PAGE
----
Expert adaptation to take your business across Africa
By Peter Viera and Stephen Henwood
Business opportunity in Africa is booming. And particularly with the coming into force of the single All-African passport regime and the Common Market, what do African businesses intent on growing their operations need to know to succeed beyond their traditional borders? Leading business solutions provider, Nashua, has successfully gone cross-border and established operations in Swaziland, Lesotho, Namibia, Botswana, Zambia and Mozambique – with a burgeoning West African hub based in Ghana.
From our experience at the helm of Nashua’s cross-continental expansion, we offer advice to empower suppliers to better serve their customers as they expand into Africa:
Country, not continent
The first and most important thing to bear in mind is that each country in Africa – and each region in that country – comes with its own unique challenges and opportunities. Africa is not (and should never be considered as) one country. Make sure you research and understand the complexities of each territory before you expand.
Think beyond the hubs
As South Africans for example – or for those of us who haven’t travelled extensively – we tend to define African countries by their capital cities. We see these established hubs as veritable gold mines for our businesses. As a supplier setting up shop in an African country, you should, in fact, be targeting smaller developing cities.
Unlike the established capitals, smaller cities and towns in Africa are experiencing a much more rapid growth rate, which provides endless opportunities for new business. In short, the capital doesn’t always hold all the capital. Set up your roots in the major cities if you have to, but then look beyond, to the second and third hubs in each territory.
Create realistic expectations
Many South African suppliers think they can transplant their operations into other African cities and deliver the same product or service at the same price. This is unrealistic – there are challenges and obstacles that come with doing business in Africa that will affect logistics around service.
You won’t necessarily be able to charge the same prices as in South Africa, or offer the same turnaround time for that matter. Sending a technician out in Lagos, for example, is a totally different experience to sending one out in Durban. Infrastructure, roads, traffic and load shedding are all real-life considerations that heed warranting.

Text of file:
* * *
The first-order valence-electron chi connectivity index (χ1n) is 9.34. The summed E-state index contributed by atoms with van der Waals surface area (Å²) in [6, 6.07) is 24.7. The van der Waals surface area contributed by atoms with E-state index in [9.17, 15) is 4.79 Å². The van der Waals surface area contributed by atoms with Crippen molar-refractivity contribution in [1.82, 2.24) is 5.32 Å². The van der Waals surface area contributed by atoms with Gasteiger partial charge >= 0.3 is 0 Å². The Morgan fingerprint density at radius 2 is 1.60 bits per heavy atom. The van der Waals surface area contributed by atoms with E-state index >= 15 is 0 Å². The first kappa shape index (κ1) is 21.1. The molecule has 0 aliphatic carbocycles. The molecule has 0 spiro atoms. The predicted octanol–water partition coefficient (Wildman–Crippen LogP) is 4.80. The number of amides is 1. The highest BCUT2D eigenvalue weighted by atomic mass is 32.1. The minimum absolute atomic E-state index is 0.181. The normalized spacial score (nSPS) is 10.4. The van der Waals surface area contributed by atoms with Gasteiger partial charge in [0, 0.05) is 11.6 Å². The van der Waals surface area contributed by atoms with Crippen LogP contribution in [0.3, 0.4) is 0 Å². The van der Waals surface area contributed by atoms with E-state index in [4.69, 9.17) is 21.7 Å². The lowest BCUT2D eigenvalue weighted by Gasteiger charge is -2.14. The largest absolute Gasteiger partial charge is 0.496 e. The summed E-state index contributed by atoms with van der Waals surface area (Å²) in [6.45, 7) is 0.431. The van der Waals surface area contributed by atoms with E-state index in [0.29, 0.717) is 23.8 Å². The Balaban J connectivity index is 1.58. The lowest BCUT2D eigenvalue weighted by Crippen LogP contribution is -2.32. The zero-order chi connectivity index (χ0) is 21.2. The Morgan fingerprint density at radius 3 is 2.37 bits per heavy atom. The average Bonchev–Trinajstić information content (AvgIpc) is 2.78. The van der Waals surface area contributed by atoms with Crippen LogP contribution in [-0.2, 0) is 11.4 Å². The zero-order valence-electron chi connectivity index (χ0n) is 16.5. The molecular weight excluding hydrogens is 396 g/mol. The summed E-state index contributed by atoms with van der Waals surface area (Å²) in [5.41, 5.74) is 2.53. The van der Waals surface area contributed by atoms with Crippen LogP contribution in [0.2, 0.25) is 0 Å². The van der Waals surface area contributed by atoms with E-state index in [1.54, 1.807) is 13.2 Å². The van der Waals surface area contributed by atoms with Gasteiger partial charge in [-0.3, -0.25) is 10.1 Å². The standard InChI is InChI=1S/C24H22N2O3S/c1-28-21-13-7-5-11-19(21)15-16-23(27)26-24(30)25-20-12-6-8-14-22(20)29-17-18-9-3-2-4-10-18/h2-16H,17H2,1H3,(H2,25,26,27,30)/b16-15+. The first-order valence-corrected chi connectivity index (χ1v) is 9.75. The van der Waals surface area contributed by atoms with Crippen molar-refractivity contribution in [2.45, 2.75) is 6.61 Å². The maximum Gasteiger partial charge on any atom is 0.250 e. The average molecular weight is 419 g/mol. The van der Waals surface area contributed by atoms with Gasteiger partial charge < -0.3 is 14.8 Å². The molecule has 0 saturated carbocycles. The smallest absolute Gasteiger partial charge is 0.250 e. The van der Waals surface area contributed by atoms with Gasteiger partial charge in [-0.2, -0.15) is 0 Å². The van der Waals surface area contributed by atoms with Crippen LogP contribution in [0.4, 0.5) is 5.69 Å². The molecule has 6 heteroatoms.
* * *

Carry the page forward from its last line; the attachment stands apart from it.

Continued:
It’s not about being intimidated or worn down by the unique challenges that are part of daily living; it’s about factoring them into your service offering so the customer is satisfied. Time frames and service levels will change according to the territory – expect it and embrace it.
Offer something niche
What’s interesting about African businesses is the lack of legacy systems means they’re willing to adopt new and innovative systems more quickly and easily – which isn’t the case in South Africa. In SA, business managers are all too quick to meet new challenges with a ‘we’ve-always-done-it-this-way-so-why-should-we-change-now’ attitude, often to their detriment.
African customers are flexible and willing to adapt, so make sure you offer something new, interesting and innovative. When Nashua first moved into West Africa, we found there was simply too much competition in hardware – another supplier already owned the market. So the decision was made to focus on offering Managed Document Solutions and other services instead. Be agile and change up your offering as and when you need.
Cheap is often more expensive
Any market you enter into in Africa will probably already have multiple players in the same space, which is why it’s vital to educate your customer and position your product or service first. In every territory we’ve gone into, there’s a cheap and cheerful import – and months later there are rooms full of unused or broken office hardware that can’t be serviced or fixed.
Educate the customer that it may seem cheaper in the short term but the long term damage of investing in sub-par products with no follow-up service will only make the process more difficult. Small, fly-by-night operations might stick with the cheaper option – big businesses won’t.
Success starts at home
Don’t even think about expanding into Africa unless your operation on South African soil isn’t pretty much perfect. Focus on fine-tuning your operation at home, and then look beyond South African borders. The only reason Nashua has experienced such success in Africa is because it’s built on 42 years’ experience – and that includes mistakes made and lessons learnt.
Expanding into Africa undoubtedly involves a fundamental shift in how you approach your business. There will be risks and there will be rewards, but by adequately preparing yourself and your team, your cross-border pitch will be well-received.